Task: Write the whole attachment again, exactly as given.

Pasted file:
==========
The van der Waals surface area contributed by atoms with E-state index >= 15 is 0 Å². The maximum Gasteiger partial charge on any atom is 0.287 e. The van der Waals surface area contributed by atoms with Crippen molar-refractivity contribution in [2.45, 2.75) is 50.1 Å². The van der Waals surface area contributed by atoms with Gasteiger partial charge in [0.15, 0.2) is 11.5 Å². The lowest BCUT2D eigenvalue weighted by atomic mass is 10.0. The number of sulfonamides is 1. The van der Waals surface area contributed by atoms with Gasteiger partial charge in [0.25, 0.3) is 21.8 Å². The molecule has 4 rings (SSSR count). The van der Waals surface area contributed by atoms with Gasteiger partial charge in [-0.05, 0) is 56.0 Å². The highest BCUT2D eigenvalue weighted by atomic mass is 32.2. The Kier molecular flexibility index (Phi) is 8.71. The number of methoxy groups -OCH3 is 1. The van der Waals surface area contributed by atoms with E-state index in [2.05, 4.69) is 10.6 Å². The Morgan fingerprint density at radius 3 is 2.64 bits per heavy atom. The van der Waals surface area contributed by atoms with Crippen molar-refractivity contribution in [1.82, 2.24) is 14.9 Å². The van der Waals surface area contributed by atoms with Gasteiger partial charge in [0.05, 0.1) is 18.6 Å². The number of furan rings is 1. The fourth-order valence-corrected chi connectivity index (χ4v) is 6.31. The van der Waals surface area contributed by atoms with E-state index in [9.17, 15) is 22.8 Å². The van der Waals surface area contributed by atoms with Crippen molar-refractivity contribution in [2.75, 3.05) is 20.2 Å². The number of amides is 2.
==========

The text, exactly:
The van der Waals surface area contributed by atoms with E-state index >= 15 is 0 Å². The maximum Gasteiger partial charge on any atom is 0.287 e. The van der Waals surface area contributed by atoms with Crippen molar-refractivity contribution in [2.45, 2.75) is 50.1 Å². The van der Waals surface area contributed by atoms with Gasteiger partial charge in [0.15, 0.2) is 11.5 Å². The lowest BCUT2D eigenvalue weighted by atomic mass is 10.0. The number of sulfonamides is 1. The van der Waals surface area contributed by atoms with Gasteiger partial charge in [0.25, 0.3) is 21.8 Å². The molecule has 4 rings (SSSR count). The van der Waals surface area contributed by atoms with Gasteiger partial charge in [-0.05, 0) is 56.0 Å². The highest BCUT2D eigenvalue weighted by atomic mass is 32.2. The Kier molecular flexibility index (Phi) is 8.71. The number of methoxy groups -OCH3 is 1. The van der Waals surface area contributed by atoms with E-state index in [2.05, 4.69) is 10.6 Å². The Morgan fingerprint density at radius 3 is 2.64 bits per heavy atom. The van der Waals surface area contributed by atoms with Crippen molar-refractivity contribution in [1.82, 2.24) is 14.9 Å². The van der Waals surface area contributed by atoms with Gasteiger partial charge in [0.05, 0.1) is 18.6 Å². The number of furan rings is 1. The fourth-order valence-corrected chi connectivity index (χ4v) is 6.31. The van der Waals surface area contributed by atoms with E-state index in [9.17, 15) is 22.8 Å². The van der Waals surface area contributed by atoms with Crippen molar-refractivity contribution in [2.75, 3.05) is 20.2 Å². The number of amides is 2.